Snowflake Pysanky

 
 

Back in the late fall of 2005, I discovered that I had a lot of small white chicken eggs left over from pysanka making that year.  Small eggs are a seasonal item, usually available only around Easter, and even then difficult to find.  They are, however, perfect for making many of the simpler traditional designs, and for teaching small children1 the art of pysankarstvo.  In order to get these eggs, I found that I had to buy them a case at a time, and there are thirty dozen2 eggs in a case!


Casting around for something to do with all of these excess eggs, I came upon the idea of making snowflake pysanky.  I’d seen photos of them before on other sites, and decided to try my hand at them.


After using the UGS templates to create an even division of the surface of the egg into six sections, I began drawing––with WAX. I found that the best way (for me, at least) to make this sort of pysanka was just to doodle creating a design and then repeating it six-fold around the snowflake.  I’d played with compasses (the geometry kind) and Spirographs as a child, and this was somewhat similar.



Simple spirograph design



The snowflakes came out quite nice.  I attached small findings3 to them, and gave them away to friends as family as Christmas gifts.  They proved to be quite popular.  So each year I created more and more of them.  I varied the background colors, tried using larger eggs and brown eggs, and even experimented with drop-pull snowflakes.  Still, I find myself coming back to the small white eggs, as they make the prettiest snowflake pysanky of all.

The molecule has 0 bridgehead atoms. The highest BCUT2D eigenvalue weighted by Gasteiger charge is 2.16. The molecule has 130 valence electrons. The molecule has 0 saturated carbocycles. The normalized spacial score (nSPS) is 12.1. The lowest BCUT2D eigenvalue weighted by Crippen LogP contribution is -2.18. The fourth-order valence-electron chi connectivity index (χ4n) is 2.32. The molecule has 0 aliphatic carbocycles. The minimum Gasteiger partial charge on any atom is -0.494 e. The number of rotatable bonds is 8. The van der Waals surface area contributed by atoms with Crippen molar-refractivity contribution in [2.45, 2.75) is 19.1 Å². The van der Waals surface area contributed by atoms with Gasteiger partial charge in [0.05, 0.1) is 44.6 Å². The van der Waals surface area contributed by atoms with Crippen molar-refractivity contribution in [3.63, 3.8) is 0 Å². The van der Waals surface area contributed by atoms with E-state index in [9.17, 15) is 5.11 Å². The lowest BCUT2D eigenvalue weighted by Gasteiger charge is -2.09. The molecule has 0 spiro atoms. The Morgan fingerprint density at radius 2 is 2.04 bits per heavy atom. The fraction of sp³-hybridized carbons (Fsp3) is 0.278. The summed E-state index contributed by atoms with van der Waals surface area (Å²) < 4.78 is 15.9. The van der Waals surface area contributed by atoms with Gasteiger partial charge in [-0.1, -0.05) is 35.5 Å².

Unfortunately, all good things must come to an end, and no one seems to sell small eggs any more.  I called many egg companies, and they no longer sell small eggs, except in a few areas (e.g. Chicago) in big boxes to restaurants.  So I have now (as of 2016) switched to using regular large white chicken eggs.  The results aren’t as dainty, but they are still nice. And no one is complaining.



.......in this section I’ve included a little bit about the science of snowflakes (quite fascinating), my snowflake pysanka techniques, and many pages of photos of my eggs.  Enjoy!


Direct links (general headings):


About Snowflakes:  All about real snowflakes, the science along with some lovely photos.

Techniques:  A discussion of the techniques used in making my snowflake pysanky, including step-by-step instructions.

GalleryPhotos of my snowflake pysanky.



One more thing about snowflakes: since about the third grade, I have been cutting out paper snowflakes.  They are quite simple to make, and you can achieve amazing intricacy by using thin paper (e.g. typing paper or chap stationery).  I cut out small, app. 3” diameter ones, iron them and hang them on my Christmas tree every year.  You can find basic instructions for cutting out six pointed snowflakes on this site, and you can see scans of some of my paper snowflake ornaments here.



And lastly,  an outline of this section with direct links:


                                    Snowflakes

                                    Techniques

                                            Pencil Lines